footer versus footnote
A reader writes: “Is the word ‘footer’, now used in documents and written on one of your pages, a correct English word? I think it was created by Microsoft, and I believe the word ‘footnote’ would be more appropriate.”
Let’s try to clear this up. I’m not sure whether the word “footer” was coined by Microsoft or not, but if it was it made it into my 1995 edition of Concise Oxford Dictionary. For the context that we are discussing, the two words can be defined as:
- footnote (noun): a note at the bottom of a specific page usually about something on that page.
- footer (noun): a piece of text or programming code repeated at the bottom of every page.
Footnote: the word “footer” can also be used in combinations such as “six-footer” (a man who is six feet tall) and “right-footer” (a specific kick in football etc).
the word “footnote’ is more appropriate in the paper publications, but ‘footer’ is used more in web design, I absolutely agree with you
Aisha Binte Akram says:
Please check my understanding about these words and correct my mistake.The word footer means the bottom of the page.The word footnote means the text on the bottom of the page. Is it right or wrong?
The English club is very important website to every home
David Real says:
As Karyl correctly explains, Microsoft did not invent the words “header” and “footer.” They are construction terms to describe members that secure the bottom or top of a wall, doorway or any other structure needing to be anchored. Footers are usually poured concrete into a pattern of rebars. Headers are often large steel or wooden beams. The metaphor to word processing seems rather apt.
“I’m not sure whether the word “footer” was coined by Microsoft or not, but if it was”
I’m wondering why “if it was” appears on an English grammar site. I was taught in school that it is “if it were”, using the subjunctive.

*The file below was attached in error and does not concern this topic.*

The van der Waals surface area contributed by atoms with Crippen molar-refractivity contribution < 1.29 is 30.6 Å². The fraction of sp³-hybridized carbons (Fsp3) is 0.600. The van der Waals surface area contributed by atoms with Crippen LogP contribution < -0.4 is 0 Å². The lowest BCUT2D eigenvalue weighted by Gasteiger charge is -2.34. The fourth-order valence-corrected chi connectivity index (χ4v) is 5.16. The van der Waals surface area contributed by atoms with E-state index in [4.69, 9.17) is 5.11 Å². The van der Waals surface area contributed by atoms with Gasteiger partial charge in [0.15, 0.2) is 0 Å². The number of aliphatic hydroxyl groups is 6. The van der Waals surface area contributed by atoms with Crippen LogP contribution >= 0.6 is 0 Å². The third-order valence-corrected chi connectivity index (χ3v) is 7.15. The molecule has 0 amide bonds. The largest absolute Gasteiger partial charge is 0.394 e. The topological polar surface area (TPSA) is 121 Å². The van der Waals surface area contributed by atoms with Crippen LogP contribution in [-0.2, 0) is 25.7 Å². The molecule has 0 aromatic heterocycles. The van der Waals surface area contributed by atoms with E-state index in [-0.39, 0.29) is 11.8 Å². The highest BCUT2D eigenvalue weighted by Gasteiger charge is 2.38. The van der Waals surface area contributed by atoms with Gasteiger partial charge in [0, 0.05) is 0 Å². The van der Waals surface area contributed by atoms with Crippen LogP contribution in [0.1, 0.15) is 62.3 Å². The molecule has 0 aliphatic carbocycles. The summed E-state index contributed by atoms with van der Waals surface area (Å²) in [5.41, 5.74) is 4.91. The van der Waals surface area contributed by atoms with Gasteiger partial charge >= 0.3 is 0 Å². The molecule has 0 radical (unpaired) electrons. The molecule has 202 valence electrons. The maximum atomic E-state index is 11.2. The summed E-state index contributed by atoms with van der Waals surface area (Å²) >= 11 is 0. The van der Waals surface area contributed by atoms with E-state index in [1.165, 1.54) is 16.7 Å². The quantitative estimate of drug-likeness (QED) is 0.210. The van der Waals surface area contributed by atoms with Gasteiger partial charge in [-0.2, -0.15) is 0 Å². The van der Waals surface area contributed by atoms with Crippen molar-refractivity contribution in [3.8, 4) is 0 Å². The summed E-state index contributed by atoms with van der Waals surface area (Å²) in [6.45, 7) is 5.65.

Before I came here, I didn’t even know what a footnote is. Oh my, this page is never boring. Keep up with the updates! Love it.
Thuy Hoang says:
Thanks a million Joe 😀
I’ve seen these words so many times when i use office software. To some extent, I understand them somewhat but i don’t pay attention to them at all and let them go until today, i accidentally come to your page 😀 it’s really awesome because i’ve just enriched my vocab by this way. Keep your own pace!
Karyl Entner says:
Joe, you are exactly correct.
Now, may I add to the confusion? A footer, to a building constructor is laid for the foundation of a bulding. It holds the concrete in place. That would make any ESL student wrinkle the eyebrows, would it not?
Thank you for your kind care.
John in Oz: I too shudder at “should of”. But we have to understand that this is a mistake by people who hear “should’ve” (the contraction) in speech and then apply it to writing.
Hanane: yes, the bottom of a page is also called the “foot” of a page and the top is the “head” – just as the human body has a foot (two feet) and a head.
Dear Josef, I knew what ”footnot” means(explanation or reference that …)but I didn’t know”footer”
We know coinage is usually happened in any language, so we really need your knowledge here.
Thanks you for the perfect ”MY EC”
Hi Dear Sir Joe,
At the moment I glanced the title I thought that the word footer has got a meaning related to football and when I read your clarification I grasped the right definition of the word. What I want to know here is why a note at the buttom of a page is called a footnote? Is there any relationship with a foot?
Thank you very much for your prompt reply relating to ‘footer’. I understand a person being a ‘six-footer’ or a ‘right-footer’, so it has to be accepted as relating to a document. At the top of a document we have a ‘header’ which I relate also to a soccer player performing an action.
The older I become, the more annoyed I am, due to individuals in our society mis-spelling and mis-pronouncing simple words or phrases. If I wrote a list, it would be very long. One that comes to mind, “should of’ instead of ‘should HAVE’. 🙂
Thank you for a continually interesting web site.
‘John in Oz’. [;-)